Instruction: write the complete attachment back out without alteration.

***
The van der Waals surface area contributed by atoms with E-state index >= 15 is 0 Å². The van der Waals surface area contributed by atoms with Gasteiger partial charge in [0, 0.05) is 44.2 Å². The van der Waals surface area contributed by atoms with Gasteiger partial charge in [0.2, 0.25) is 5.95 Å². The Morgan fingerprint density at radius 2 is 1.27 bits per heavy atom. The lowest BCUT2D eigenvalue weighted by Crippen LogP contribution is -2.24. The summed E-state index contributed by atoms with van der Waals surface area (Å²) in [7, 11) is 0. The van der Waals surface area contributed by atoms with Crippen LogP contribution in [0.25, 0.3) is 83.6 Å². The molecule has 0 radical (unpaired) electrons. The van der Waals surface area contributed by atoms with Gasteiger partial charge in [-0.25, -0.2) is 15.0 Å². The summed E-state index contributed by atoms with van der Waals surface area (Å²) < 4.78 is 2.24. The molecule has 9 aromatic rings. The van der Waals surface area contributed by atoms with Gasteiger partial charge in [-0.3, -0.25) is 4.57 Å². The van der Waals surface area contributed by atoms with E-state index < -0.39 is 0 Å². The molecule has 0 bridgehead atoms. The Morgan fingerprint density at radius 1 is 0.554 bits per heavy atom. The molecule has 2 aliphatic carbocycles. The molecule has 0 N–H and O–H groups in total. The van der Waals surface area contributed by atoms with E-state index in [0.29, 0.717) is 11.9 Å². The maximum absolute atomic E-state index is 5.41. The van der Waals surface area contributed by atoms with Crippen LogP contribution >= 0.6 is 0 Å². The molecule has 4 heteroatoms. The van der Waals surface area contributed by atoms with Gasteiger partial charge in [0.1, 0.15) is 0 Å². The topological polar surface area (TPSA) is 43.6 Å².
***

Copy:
The van der Waals surface area contributed by atoms with E-state index >= 15 is 0 Å². The van der Waals surface area contributed by atoms with Gasteiger partial charge in [0, 0.05) is 44.2 Å². The van der Waals surface area contributed by atoms with Gasteiger partial charge in [0.2, 0.25) is 5.95 Å². The Morgan fingerprint density at radius 2 is 1.27 bits per heavy atom. The lowest BCUT2D eigenvalue weighted by Crippen LogP contribution is -2.24. The summed E-state index contributed by atoms with van der Waals surface area (Å²) in [7, 11) is 0. The van der Waals surface area contributed by atoms with Crippen LogP contribution in [0.25, 0.3) is 83.6 Å². The molecule has 0 radical (unpaired) electrons. The van der Waals surface area contributed by atoms with Gasteiger partial charge in [-0.25, -0.2) is 15.0 Å². The summed E-state index contributed by atoms with van der Waals surface area (Å²) < 4.78 is 2.24. The molecule has 9 aromatic rings. The van der Waals surface area contributed by atoms with Gasteiger partial charge in [-0.3, -0.25) is 4.57 Å². The van der Waals surface area contributed by atoms with E-state index < -0.39 is 0 Å². The molecule has 0 bridgehead atoms. The Morgan fingerprint density at radius 1 is 0.554 bits per heavy atom. The molecule has 2 aliphatic carbocycles. The molecule has 0 N–H and O–H groups in total. The van der Waals surface area contributed by atoms with E-state index in [0.29, 0.717) is 11.9 Å². The maximum absolute atomic E-state index is 5.41. The van der Waals surface area contributed by atoms with Crippen LogP contribution >= 0.6 is 0 Å². The molecule has 4 heteroatoms. The van der Waals surface area contributed by atoms with Gasteiger partial charge in [0.1, 0.15) is 0 Å². The topological polar surface area (TPSA) is 43.6 Å².